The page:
The confidential message bits are rooted in wavelet coefficients. Inverse IWT is exercised in the ensuing coefficients to get stego output and this can be used for further communication. Since IWT encourages reversible makeover, at the receiving end, secret bit stream is revived with the help of the same secret key applied to the transmitter.

3. Proposed Method

Schematic diagram for this proffer was publicized in Figure 1(a). IWT is employed to obtain wavelet coefficients for burying the secret message. Key 1 ranges from numbers one to four deciding the total bits to be infixed in cover file and by varying its increased capacity it can be attained. Randomized embedding of encrypted secret bits was done through SFC patterns [15], namely, Hilbert and Moore, which are shown in Figures 1(b) and 1(c) in HH, HL, and LH bands of every 4 × 4 coefficient block. For apiece traversing trails, least MSE and utmost PSNR were computed and the one which gave the best result was chosen for final embedding. Two separate keys, 00 (Moore) and 01 (Hilbert), were assigned for the two paths; for every block, a key was set according to the best path.

3.1. Algorithm

(1)Read the cover image of size 128 × 128 × 3 and secret data.(2)Divide the image into 8 × 8 blocks.(3)Divide them into red, blue, and green planes.(4)Choose one block using pseudorandom number generator.(5)Apply Haar wavelet transform to the randomly selected block to form subbands.(6)Calculate bit length to estimate the embedding capacity of each coefficient.(7)Assign key 1 for k-bit embedding.(8)Assign key values for the two scan patterns. Let it be key 2.(9)For every 8 × 8 coefficient, apply the two scan patterns and determine MSE in each plane for every pattern.(10)Select the minimum MSE value between two patterns and using that particular pattern, embed the secret data by LSB substitution using k-bit embedding.(11)Take inverse IWT to reproduce the stego block(12)Repeat the process till the last bit of secret content gets entrenched.(13)Store the result as stego image.(14)Communicate the two keys to the receiver.

4. IWT Hardware Implementation

The proposed IWT based data hiding architecture is shown in Figure 2. The design comprises of the following major blocks in FPGA architecture; finite state machine based control unit, address generation unit, SRAM controller, on chip memory, IWT coefficient generation unit, embedding unit and Mean Square Error Module.

4.1. Finite State Machine (FSM) Control Unit

The state diagram of FSM control unit is shown in Figure 3. This controls the address generator module, SRAM controller, IWT coefficient generation unit, data embedding unit, inverse IWT, and embedding block. FSM consists of the following status registers which hold the current state and the next state of the process, pixel counter that counts the number of processed pixels, message counter that counts the embedded message bits, row address counter that counts the number of processed rows, column address counter to count the number of processed columns, and block counter for counting the processed M × N blocks, and column and row pointers hold the current column and row address. Memory pointer directs the address generator to the next memory location from where it is to receive pixel data and encrypt message bit.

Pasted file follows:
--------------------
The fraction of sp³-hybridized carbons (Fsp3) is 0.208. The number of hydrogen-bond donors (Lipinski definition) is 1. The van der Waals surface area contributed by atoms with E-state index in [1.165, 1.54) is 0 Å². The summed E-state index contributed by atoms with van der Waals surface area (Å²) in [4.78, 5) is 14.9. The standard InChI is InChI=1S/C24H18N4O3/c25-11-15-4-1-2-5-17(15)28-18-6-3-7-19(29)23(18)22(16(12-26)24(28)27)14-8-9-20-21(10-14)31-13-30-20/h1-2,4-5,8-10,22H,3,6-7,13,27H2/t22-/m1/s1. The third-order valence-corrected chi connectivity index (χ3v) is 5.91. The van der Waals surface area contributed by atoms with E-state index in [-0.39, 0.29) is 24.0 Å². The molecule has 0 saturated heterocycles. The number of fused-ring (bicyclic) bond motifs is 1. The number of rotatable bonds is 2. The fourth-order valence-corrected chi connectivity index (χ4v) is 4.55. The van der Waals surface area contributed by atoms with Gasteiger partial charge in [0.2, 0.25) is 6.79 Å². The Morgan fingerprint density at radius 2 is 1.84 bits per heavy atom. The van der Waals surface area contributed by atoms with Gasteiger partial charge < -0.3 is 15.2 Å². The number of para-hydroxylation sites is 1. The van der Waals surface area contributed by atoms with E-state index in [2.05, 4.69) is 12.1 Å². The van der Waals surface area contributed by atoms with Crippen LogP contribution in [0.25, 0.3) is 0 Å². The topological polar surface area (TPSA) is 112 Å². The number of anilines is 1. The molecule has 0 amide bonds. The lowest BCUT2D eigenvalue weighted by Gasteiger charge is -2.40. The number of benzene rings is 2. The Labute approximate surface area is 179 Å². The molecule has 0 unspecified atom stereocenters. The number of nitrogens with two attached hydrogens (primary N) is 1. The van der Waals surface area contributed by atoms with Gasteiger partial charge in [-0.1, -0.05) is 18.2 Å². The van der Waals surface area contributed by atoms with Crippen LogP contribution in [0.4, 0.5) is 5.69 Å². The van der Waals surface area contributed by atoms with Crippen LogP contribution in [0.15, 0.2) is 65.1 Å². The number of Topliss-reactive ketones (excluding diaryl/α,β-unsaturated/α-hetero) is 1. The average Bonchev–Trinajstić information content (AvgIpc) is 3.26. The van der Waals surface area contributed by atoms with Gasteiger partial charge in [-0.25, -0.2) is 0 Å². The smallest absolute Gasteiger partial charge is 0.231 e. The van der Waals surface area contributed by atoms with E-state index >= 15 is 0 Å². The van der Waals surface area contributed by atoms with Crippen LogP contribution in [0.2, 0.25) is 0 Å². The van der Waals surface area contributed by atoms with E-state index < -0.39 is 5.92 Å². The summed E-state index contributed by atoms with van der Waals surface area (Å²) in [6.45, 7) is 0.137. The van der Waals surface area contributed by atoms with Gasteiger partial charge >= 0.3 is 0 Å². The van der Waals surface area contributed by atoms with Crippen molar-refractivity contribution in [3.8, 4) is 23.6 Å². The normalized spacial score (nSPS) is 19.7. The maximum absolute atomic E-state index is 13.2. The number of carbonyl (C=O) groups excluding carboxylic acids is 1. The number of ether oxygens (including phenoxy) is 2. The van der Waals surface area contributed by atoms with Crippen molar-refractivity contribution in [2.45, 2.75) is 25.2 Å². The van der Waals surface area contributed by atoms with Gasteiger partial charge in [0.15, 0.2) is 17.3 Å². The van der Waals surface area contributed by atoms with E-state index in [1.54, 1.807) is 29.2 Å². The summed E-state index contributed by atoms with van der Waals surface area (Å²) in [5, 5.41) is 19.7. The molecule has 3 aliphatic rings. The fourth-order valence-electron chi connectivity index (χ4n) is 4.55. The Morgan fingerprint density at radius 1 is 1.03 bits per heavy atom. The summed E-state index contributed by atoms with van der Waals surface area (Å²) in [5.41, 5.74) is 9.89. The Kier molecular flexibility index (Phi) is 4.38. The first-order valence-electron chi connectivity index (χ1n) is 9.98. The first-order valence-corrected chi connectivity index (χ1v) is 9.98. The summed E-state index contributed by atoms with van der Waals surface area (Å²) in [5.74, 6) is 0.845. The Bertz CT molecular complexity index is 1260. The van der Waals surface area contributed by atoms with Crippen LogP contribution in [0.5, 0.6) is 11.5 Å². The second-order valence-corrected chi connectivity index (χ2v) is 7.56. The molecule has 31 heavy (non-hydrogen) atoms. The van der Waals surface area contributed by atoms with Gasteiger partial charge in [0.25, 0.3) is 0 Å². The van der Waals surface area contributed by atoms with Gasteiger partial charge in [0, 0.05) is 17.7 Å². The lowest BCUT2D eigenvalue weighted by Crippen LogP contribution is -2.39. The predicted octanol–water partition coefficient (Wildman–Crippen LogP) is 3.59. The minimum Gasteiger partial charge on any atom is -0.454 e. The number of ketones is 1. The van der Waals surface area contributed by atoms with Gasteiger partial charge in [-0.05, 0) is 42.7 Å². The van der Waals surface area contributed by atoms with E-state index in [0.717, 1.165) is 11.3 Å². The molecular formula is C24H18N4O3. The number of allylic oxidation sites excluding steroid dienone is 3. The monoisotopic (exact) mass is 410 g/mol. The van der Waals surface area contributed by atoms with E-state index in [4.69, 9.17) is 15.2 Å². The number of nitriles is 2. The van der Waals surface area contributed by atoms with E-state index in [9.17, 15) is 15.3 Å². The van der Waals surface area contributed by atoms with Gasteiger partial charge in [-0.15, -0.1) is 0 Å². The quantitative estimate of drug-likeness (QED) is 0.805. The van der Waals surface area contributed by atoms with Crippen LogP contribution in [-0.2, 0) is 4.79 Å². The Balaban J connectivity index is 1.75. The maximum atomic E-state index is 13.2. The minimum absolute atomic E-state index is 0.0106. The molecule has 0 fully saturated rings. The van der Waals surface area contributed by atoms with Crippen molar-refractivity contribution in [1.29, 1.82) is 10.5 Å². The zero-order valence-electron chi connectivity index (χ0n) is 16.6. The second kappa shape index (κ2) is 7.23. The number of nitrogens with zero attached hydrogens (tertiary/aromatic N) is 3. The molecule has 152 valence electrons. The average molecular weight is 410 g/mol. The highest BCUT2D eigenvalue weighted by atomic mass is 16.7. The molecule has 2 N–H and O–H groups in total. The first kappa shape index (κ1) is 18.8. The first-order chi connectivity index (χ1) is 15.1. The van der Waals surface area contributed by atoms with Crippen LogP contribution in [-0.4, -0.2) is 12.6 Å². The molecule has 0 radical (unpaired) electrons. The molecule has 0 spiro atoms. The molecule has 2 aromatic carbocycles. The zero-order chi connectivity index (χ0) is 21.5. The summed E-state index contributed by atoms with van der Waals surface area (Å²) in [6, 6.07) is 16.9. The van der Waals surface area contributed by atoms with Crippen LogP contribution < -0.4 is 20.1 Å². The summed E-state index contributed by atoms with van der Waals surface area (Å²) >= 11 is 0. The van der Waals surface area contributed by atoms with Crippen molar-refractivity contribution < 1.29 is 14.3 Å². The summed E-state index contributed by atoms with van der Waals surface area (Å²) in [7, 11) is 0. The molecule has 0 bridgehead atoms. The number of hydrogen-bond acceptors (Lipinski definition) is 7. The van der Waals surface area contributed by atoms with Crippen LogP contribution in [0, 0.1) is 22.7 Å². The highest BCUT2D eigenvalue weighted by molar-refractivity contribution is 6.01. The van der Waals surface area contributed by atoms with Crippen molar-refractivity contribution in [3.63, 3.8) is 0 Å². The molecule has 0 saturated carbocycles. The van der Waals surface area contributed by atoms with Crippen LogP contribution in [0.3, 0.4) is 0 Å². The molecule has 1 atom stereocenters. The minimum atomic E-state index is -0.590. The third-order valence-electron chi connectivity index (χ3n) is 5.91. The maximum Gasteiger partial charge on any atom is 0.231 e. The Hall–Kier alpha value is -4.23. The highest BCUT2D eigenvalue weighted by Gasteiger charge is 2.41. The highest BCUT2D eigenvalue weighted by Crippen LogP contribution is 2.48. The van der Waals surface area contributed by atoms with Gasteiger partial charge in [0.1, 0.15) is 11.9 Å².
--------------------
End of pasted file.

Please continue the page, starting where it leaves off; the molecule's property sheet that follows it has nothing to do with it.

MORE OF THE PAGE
4.2. Address Generator

The hardware model of address generator is shown in Figure 4. It generates address for SRAM controller to read the pixel value and encrypted message. It consists of address counter, linear feedback shift registers, pattern lookup table, and BMP header lookup table. LFSR is the combination of sequential shift, register and feedback logic. The address counter is a simple counter that generates the memory address to read the pixel value from SRAM. BMP header lookup table was used to read the header file information (Table 1) from BMP image file stored in external SRAM and copy it into internal cache memory. This header file information was used to know the image’s dimensions. LFSR engenders random sequence for user’s given value to choose one M × N pixel block among an N number of blocks. Also the same sequence is generated at the recipient side.

Address of header function
(Windows OS)
FunctionTotal number of bytes

00-01Header (BM)Two bytes
02–05Image file sizeFour bytes
06–09Reserved bytesFour bytes
10–13Starting address of pixel dataFour bytes
14–17Size of data headerFour bytes
18–21Image width (row)Four bytes
22–25Image height (column)Four bytes
26-27Number of colour planes used (always 1)Two bytes
28-29Number bits per pixelTwo bytes
30–33Compression method being usedFour bytes
34–37Size of stored pixel dataFour bytes
38–41Width resolutionFour bytes
42–45Height resolutionFour bytes
46–49Number of colours actually usedFour bytes
50–53Number of important colours (0 = all colours important)Four bytes
54Beginning of the pixel arrayFour bytes

4.3. SRAM Controller

The SRAM controller communicates with the 256 K × 16 asynchronous CMOS static RAM (SRAM) chip on ALTERA DE2 board. The SRAM controller enables users to read or write the SRAM from a master device (such as the FPGA) as a normal memory operation. For 8-bit or 16-bit data, there will be, respectively, 2 clock cycles and 1 clock cycle of latent period for read and write operations. It has 16 bit data bus, 18 bit address bus, and three control signals for read and write operations and one for word or byte mode selection. Timing diagram of SRAM is shown in Figures 5 and 6. The SRAM controller supports a clock frequency of 50 MHz.

4.4. On-Chip Embedded Memory